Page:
Reading is the foundation of all learning. It is the process by which our brains interpret or decode written symbols and make meaning from them, allowing us to open the door to learn everything about anything. Through the First Peoples Principles of Learning, we know that learning is embedded in memory, history, and story. Story and story telling allow us to connect with others and share our world. By focusing on reading and fostering a love of reading with our learners, we are in instilling the ability to question, infer, wonder, and learn about and understand our world.
Within a safe and connected community, we can enable the students of Martha Currie to reach their full potential by providing tools and strategies to help develop the foundational strategies and process for our students to be confident and capable readers.
As a dual track school, one of the key learning outcomes for all of our students is learning to: Reflect on the information they receive through observation, experience, and other forms of communication to solve problems, design products, understand events, and address issues. We hope that a focus on reading will develop the skills our students need in order to be able to do this.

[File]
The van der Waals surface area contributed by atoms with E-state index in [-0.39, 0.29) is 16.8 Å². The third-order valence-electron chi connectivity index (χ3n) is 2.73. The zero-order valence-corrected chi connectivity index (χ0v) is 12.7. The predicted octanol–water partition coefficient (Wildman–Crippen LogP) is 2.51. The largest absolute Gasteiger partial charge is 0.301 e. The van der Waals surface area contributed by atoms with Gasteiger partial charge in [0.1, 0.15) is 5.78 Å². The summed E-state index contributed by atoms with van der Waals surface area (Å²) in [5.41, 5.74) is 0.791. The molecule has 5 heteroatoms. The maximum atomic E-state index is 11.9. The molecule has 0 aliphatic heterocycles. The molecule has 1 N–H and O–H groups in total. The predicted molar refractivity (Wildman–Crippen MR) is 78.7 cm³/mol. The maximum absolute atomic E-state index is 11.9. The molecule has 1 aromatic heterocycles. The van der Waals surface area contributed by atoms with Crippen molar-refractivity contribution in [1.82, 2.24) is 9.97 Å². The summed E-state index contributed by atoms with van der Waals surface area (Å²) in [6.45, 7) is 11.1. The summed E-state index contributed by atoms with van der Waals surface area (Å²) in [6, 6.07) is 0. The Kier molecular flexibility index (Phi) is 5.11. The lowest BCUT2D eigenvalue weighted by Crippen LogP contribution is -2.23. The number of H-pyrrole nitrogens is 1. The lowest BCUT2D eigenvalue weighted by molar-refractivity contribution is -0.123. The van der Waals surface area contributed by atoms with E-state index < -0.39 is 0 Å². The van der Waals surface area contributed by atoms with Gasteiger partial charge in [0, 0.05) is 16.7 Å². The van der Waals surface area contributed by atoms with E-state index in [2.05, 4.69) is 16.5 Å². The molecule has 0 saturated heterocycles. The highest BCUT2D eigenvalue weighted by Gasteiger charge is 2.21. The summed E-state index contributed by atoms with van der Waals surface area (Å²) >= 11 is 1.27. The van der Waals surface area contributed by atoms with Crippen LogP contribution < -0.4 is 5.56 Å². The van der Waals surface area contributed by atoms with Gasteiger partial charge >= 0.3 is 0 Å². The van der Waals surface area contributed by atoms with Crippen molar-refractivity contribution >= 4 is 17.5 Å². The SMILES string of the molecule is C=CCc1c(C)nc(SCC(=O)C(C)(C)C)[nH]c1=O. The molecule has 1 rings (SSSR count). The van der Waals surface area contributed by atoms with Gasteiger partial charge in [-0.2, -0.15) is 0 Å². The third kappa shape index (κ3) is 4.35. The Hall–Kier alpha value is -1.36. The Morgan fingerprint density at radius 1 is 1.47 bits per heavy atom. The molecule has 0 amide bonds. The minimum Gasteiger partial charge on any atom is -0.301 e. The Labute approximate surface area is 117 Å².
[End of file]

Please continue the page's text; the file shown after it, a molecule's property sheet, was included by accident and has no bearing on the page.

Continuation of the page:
Our students continuously work on exchanging ideas, making connections, and using personal experience and knowledge to further their understanding and make meaning of the world around them. Through exposure of non-fiction and fiction books, students are able to exchange ideas and perspectives to build shared understanding.
After reading the book, "How to Build an Insect" by Roberta Gibson, students used loose parts to build their own insect model. They worked in partners and practised communicating their ideas and transferring their learning from the story to create their own insect.
Through listening and speaking, our students can connect with others and share our world. Our students recognize the importance of stories and how these can be a source of entertainment and enjoyment. Opportunities for self selection of books and reading material are important to our students in developing a love and joy for reading.